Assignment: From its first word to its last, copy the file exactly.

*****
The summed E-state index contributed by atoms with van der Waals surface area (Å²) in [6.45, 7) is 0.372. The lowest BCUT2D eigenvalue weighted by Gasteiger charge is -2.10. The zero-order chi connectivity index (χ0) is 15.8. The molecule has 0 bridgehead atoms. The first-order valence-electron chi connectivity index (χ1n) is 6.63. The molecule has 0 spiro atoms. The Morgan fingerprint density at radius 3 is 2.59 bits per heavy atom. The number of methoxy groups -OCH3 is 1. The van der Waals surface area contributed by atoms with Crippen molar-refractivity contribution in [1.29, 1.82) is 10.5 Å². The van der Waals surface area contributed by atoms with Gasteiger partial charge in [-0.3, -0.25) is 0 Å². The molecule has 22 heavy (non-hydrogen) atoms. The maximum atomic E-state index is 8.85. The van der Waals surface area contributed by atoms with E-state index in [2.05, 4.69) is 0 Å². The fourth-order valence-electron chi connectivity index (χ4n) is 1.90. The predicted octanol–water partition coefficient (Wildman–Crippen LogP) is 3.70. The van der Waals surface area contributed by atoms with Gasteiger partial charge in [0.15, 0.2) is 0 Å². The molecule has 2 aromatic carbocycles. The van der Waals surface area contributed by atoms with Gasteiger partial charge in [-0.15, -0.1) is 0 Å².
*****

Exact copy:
The summed E-state index contributed by atoms with van der Waals surface area (Å²) in [6.45, 7) is 0.372. The lowest BCUT2D eigenvalue weighted by Gasteiger charge is -2.10. The zero-order chi connectivity index (χ0) is 15.8. The molecule has 0 bridgehead atoms. The first-order valence-electron chi connectivity index (χ1n) is 6.63. The molecule has 0 spiro atoms. The Morgan fingerprint density at radius 3 is 2.59 bits per heavy atom. The number of methoxy groups -OCH3 is 1. The van der Waals surface area contributed by atoms with Crippen molar-refractivity contribution in [1.29, 1.82) is 10.5 Å². The van der Waals surface area contributed by atoms with Gasteiger partial charge in [-0.3, -0.25) is 0 Å². The molecule has 22 heavy (non-hydrogen) atoms. The maximum atomic E-state index is 8.85. The van der Waals surface area contributed by atoms with E-state index in [2.05, 4.69) is 0 Å². The fourth-order valence-electron chi connectivity index (χ4n) is 1.90. The predicted octanol–water partition coefficient (Wildman–Crippen LogP) is 3.70. The van der Waals surface area contributed by atoms with Gasteiger partial charge in [0.15, 0.2) is 0 Å². The molecule has 2 aromatic carbocycles. The van der Waals surface area contributed by atoms with Gasteiger partial charge in [-0.15, -0.1) is 0 Å².